Rice lake is very shallow rarely reaching more than 25 ft. Weedbeds and mudflats are abundant. Panfish abound in these waters and where there are panfish, you’ll also find predatory fish, such as bass, walleye, and muskie.
The Lake supports one of Ontario’s largest and most productive inland fisheries, producing more fish per acre than any other lake in Ontario. The healthy mix of panfish and their predators mean there is fish for every level of angling skill. Whether it is trolling from a boat or casting a bobber from the edge of a floating dock, the thrill of pulling in a fighting, thrashing finny prize is available to everyone.
There are numerous tournaments held on the lake each year. It is a favourite with pro bass anglers, giving up smallmouth and largemouth in highly photogenic large sizes, as one of our regular renters demonstrates in the photograph below.
Walleye and muskie can also be found on the lake.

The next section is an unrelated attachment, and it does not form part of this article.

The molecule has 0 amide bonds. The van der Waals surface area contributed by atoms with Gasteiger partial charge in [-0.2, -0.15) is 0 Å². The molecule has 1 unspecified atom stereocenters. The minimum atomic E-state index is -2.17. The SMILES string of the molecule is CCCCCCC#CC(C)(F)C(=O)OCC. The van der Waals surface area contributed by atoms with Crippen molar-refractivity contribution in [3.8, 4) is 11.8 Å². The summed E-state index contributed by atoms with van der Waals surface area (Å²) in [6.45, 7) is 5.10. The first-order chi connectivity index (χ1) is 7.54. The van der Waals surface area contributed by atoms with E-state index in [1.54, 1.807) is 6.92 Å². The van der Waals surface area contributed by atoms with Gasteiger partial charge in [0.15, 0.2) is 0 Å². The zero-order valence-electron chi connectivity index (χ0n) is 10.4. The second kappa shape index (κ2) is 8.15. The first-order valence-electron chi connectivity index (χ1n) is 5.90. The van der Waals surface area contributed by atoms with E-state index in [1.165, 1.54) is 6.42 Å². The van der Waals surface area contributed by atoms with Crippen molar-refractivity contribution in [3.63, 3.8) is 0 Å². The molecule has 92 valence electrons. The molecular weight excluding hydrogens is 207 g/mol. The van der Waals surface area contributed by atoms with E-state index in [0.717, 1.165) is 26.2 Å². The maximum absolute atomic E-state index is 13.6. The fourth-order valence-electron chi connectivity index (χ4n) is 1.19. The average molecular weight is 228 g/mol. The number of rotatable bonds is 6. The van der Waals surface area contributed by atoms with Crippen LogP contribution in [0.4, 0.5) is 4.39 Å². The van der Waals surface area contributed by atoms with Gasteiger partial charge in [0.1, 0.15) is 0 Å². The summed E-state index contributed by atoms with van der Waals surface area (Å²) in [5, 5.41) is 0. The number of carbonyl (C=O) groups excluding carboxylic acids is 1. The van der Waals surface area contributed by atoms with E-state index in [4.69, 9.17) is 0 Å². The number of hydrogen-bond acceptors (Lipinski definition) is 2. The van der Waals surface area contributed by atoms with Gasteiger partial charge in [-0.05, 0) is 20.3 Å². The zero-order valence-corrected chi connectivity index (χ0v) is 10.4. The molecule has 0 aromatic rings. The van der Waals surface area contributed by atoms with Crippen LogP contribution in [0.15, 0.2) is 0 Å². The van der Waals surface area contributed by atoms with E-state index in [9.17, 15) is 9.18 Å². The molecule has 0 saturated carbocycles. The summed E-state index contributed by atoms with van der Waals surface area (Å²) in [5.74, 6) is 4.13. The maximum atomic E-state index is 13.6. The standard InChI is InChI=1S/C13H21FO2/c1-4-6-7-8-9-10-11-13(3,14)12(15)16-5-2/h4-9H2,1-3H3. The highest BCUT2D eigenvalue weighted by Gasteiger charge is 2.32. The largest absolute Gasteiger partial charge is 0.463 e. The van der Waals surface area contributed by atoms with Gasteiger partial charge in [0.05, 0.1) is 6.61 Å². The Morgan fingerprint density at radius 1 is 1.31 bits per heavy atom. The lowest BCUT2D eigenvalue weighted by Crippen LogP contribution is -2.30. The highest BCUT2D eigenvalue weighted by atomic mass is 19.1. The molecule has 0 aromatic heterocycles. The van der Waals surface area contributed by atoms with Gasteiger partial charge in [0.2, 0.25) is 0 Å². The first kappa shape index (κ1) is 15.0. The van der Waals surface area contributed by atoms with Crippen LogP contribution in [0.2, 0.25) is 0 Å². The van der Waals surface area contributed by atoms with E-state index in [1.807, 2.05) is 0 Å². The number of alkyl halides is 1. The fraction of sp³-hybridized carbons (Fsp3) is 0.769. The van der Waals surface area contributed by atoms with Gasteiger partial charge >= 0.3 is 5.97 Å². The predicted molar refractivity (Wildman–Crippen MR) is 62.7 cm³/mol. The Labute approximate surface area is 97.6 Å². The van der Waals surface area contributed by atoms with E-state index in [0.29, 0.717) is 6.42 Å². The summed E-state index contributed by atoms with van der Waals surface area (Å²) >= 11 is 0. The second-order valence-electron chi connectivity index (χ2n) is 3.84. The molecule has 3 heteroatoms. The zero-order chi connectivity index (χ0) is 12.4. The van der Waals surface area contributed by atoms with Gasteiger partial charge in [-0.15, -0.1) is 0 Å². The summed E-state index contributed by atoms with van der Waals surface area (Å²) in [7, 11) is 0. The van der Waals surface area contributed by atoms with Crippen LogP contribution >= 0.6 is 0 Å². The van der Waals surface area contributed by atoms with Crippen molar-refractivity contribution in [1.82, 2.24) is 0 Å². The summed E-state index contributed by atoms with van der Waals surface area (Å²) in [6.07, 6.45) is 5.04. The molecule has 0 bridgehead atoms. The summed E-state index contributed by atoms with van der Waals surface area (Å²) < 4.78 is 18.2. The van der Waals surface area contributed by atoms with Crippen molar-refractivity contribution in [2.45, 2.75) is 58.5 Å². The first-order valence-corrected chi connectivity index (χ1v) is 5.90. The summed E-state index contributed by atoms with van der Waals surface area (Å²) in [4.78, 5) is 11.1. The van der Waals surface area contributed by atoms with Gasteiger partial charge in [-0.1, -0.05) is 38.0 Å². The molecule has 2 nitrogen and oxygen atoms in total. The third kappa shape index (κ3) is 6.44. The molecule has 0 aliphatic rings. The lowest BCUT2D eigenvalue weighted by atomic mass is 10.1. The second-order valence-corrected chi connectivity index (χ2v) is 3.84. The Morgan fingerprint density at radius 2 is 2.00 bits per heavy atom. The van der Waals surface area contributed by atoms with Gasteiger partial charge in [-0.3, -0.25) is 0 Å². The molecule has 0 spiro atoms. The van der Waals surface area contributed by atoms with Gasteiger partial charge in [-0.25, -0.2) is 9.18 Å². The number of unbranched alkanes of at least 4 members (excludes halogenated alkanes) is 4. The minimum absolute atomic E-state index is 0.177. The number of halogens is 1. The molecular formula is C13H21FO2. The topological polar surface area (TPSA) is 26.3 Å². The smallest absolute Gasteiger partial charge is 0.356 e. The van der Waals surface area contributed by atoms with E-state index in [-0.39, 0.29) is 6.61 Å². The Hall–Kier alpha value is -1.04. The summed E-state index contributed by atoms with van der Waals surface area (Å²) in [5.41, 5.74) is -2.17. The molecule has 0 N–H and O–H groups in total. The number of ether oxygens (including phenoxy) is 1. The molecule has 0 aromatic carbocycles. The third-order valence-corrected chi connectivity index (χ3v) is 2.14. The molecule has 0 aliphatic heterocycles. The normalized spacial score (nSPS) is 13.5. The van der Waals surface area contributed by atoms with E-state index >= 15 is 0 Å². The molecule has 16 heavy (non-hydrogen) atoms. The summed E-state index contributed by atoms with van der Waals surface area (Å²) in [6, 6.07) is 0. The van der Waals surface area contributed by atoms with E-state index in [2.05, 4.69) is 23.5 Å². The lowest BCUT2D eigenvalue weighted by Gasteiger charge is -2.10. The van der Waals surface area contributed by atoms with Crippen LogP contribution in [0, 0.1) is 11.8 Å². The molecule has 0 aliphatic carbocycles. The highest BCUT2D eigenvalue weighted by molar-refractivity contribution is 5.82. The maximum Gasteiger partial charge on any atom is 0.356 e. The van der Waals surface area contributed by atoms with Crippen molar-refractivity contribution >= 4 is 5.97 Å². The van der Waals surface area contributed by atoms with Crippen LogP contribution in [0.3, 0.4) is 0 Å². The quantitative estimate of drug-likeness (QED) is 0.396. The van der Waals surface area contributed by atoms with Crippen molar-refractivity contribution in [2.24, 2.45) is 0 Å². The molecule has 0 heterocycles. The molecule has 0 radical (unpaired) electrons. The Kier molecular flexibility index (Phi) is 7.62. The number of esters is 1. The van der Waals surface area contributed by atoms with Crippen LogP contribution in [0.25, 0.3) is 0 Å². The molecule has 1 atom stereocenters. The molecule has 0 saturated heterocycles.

For spring walleye, check out the weed flats around Bewdley. Also the mouth of the Otonobee river has proven a good spot. Try jigs tipped with minnows or worms. Once summer hits, you’ll do best in the deeper channels on the south end of the lake. Try trolling just out from Gores Landing.
Largemouth bass can be found in those same Bewdley weed beds. Also off the mouth of the Otanabee near Cow Island. You could try going up the Otanabee and hitting the lilly pads near Bensfort Bridge.
Smallmouth can be found in the deeper waters. The drop-off near Tick Island is a good spot.
Crappie fishing is great in the spring. It is quite common to land 1 pound crappie.
Rice Lake is known thoughtout North America for it’s Muskie fishing. The deeper waters on the south end of the lake are your best bet. Trolling is the best method. While 10-15 pound muskies are commonly caught, some fish in the 30 pound range are caught every year.